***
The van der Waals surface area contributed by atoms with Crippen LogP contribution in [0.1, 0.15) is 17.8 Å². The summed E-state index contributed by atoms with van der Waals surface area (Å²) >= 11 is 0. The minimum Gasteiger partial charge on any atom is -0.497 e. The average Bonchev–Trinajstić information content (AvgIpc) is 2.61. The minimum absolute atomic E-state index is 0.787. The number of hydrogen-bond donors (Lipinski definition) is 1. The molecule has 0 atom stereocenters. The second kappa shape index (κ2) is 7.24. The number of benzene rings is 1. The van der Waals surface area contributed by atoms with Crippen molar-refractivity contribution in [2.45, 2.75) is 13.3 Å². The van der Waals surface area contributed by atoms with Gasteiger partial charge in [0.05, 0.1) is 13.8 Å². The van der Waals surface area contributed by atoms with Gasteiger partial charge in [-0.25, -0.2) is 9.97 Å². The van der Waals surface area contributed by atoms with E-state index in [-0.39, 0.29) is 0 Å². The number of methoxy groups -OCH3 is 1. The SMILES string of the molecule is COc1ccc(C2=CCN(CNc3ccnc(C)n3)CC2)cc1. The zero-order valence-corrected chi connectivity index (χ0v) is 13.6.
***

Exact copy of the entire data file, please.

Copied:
The van der Waals surface area contributed by atoms with Crippen LogP contribution in [0.1, 0.15) is 17.8 Å². The summed E-state index contributed by atoms with van der Waals surface area (Å²) >= 11 is 0. The minimum Gasteiger partial charge on any atom is -0.497 e. The average Bonchev–Trinajstić information content (AvgIpc) is 2.61. The minimum absolute atomic E-state index is 0.787. The number of hydrogen-bond donors (Lipinski definition) is 1. The molecule has 0 atom stereocenters. The second kappa shape index (κ2) is 7.24. The number of benzene rings is 1. The van der Waals surface area contributed by atoms with Crippen molar-refractivity contribution in [2.45, 2.75) is 13.3 Å². The van der Waals surface area contributed by atoms with Gasteiger partial charge in [0.05, 0.1) is 13.8 Å². The van der Waals surface area contributed by atoms with Gasteiger partial charge in [-0.25, -0.2) is 9.97 Å². The van der Waals surface area contributed by atoms with E-state index in [-0.39, 0.29) is 0 Å². The number of methoxy groups -OCH3 is 1. The SMILES string of the molecule is COc1ccc(C2=CCN(CNc3ccnc(C)n3)CC2)cc1. The zero-order valence-corrected chi connectivity index (χ0v) is 13.6.